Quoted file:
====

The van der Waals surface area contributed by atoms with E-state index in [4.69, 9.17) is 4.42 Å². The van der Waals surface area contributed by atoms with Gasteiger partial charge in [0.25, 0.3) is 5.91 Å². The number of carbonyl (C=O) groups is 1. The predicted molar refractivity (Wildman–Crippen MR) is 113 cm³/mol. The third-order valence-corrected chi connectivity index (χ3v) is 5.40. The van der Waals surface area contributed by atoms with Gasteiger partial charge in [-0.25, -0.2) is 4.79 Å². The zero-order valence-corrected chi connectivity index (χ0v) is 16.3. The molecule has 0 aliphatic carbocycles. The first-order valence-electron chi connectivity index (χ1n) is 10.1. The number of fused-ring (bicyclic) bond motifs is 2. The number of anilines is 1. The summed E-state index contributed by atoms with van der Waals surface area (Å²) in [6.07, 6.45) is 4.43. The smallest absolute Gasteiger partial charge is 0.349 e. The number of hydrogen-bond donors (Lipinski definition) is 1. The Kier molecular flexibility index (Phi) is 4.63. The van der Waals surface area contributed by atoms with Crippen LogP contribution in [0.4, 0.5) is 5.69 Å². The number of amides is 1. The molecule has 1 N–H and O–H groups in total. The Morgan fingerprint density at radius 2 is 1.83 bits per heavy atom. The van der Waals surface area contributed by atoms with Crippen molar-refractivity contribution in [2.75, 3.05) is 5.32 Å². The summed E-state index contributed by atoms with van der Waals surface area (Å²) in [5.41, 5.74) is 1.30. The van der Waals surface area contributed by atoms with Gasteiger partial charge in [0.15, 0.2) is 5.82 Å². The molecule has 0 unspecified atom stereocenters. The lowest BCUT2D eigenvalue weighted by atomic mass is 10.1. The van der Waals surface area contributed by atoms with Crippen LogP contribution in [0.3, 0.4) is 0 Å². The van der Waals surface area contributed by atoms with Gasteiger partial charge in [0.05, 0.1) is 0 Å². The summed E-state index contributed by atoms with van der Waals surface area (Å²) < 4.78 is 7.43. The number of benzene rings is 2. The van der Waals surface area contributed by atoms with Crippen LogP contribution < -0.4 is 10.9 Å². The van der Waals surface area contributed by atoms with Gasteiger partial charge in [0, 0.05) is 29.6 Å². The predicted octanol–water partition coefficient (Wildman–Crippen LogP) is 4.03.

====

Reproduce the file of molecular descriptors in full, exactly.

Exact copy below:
The van der Waals surface area contributed by atoms with E-state index in [4.69, 9.17) is 4.42 Å². The van der Waals surface area contributed by atoms with Gasteiger partial charge in [0.25, 0.3) is 5.91 Å². The number of carbonyl (C=O) groups is 1. The predicted molar refractivity (Wildman–Crippen MR) is 113 cm³/mol. The third-order valence-corrected chi connectivity index (χ3v) is 5.40. The van der Waals surface area contributed by atoms with Gasteiger partial charge in [-0.25, -0.2) is 4.79 Å². The zero-order valence-corrected chi connectivity index (χ0v) is 16.3. The molecule has 0 aliphatic carbocycles. The first-order valence-electron chi connectivity index (χ1n) is 10.1. The number of fused-ring (bicyclic) bond motifs is 2. The number of anilines is 1. The summed E-state index contributed by atoms with van der Waals surface area (Å²) in [6.07, 6.45) is 4.43. The smallest absolute Gasteiger partial charge is 0.349 e. The number of hydrogen-bond donors (Lipinski definition) is 1. The Kier molecular flexibility index (Phi) is 4.63. The van der Waals surface area contributed by atoms with Crippen LogP contribution in [0.4, 0.5) is 5.69 Å². The number of amides is 1. The molecule has 1 N–H and O–H groups in total. The Morgan fingerprint density at radius 2 is 1.83 bits per heavy atom. The van der Waals surface area contributed by atoms with Crippen molar-refractivity contribution in [2.75, 3.05) is 5.32 Å². The summed E-state index contributed by atoms with van der Waals surface area (Å²) in [5.41, 5.74) is 1.30. The van der Waals surface area contributed by atoms with Gasteiger partial charge in [0.15, 0.2) is 5.82 Å². The molecule has 0 unspecified atom stereocenters. The lowest BCUT2D eigenvalue weighted by atomic mass is 10.1. The van der Waals surface area contributed by atoms with Crippen LogP contribution in [0.3, 0.4) is 0 Å². The van der Waals surface area contributed by atoms with Gasteiger partial charge in [0.05, 0.1) is 0 Å². The summed E-state index contributed by atoms with van der Waals surface area (Å²) < 4.78 is 7.43. The number of benzene rings is 2. The van der Waals surface area contributed by atoms with Crippen LogP contribution < -0.4 is 10.9 Å². The van der Waals surface area contributed by atoms with Gasteiger partial charge in [0, 0.05) is 29.6 Å². The predicted octanol–water partition coefficient (Wildman–Crippen LogP) is 4.03.